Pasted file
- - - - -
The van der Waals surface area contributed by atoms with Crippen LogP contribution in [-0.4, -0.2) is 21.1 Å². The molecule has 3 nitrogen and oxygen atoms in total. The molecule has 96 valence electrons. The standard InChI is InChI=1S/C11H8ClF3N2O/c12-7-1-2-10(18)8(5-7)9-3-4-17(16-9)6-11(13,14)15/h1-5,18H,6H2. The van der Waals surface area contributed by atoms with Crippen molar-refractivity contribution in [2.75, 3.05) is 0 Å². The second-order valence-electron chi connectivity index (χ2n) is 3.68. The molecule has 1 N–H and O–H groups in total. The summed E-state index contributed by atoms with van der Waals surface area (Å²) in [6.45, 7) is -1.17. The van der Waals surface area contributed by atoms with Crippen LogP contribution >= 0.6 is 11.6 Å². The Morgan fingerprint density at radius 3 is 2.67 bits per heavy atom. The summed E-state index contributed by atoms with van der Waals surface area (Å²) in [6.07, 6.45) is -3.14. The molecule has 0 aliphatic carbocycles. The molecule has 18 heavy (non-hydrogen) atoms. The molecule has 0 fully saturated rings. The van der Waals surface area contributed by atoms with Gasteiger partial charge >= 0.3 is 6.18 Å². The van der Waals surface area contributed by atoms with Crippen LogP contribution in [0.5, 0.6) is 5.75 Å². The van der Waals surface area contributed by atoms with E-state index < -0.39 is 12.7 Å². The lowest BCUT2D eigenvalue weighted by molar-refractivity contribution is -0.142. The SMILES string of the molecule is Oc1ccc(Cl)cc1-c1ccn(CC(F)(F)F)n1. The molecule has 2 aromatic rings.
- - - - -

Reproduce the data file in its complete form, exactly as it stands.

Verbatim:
The van der Waals surface area contributed by atoms with Crippen LogP contribution in [-0.4, -0.2) is 21.1 Å². The molecule has 3 nitrogen and oxygen atoms in total. The molecule has 96 valence electrons. The standard InChI is InChI=1S/C11H8ClF3N2O/c12-7-1-2-10(18)8(5-7)9-3-4-17(16-9)6-11(13,14)15/h1-5,18H,6H2. The van der Waals surface area contributed by atoms with Crippen molar-refractivity contribution in [2.75, 3.05) is 0 Å². The second-order valence-electron chi connectivity index (χ2n) is 3.68. The molecule has 1 N–H and O–H groups in total. The summed E-state index contributed by atoms with van der Waals surface area (Å²) in [6.45, 7) is -1.17. The van der Waals surface area contributed by atoms with Crippen LogP contribution >= 0.6 is 11.6 Å². The Morgan fingerprint density at radius 3 is 2.67 bits per heavy atom. The summed E-state index contributed by atoms with van der Waals surface area (Å²) in [6.07, 6.45) is -3.14. The molecule has 0 aliphatic carbocycles. The molecule has 18 heavy (non-hydrogen) atoms. The molecule has 0 fully saturated rings. The van der Waals surface area contributed by atoms with Gasteiger partial charge >= 0.3 is 6.18 Å². The van der Waals surface area contributed by atoms with Crippen LogP contribution in [0.5, 0.6) is 5.75 Å². The van der Waals surface area contributed by atoms with E-state index < -0.39 is 12.7 Å². The lowest BCUT2D eigenvalue weighted by molar-refractivity contribution is -0.142. The SMILES string of the molecule is Oc1ccc(Cl)cc1-c1ccn(CC(F)(F)F)n1. The molecule has 2 aromatic rings.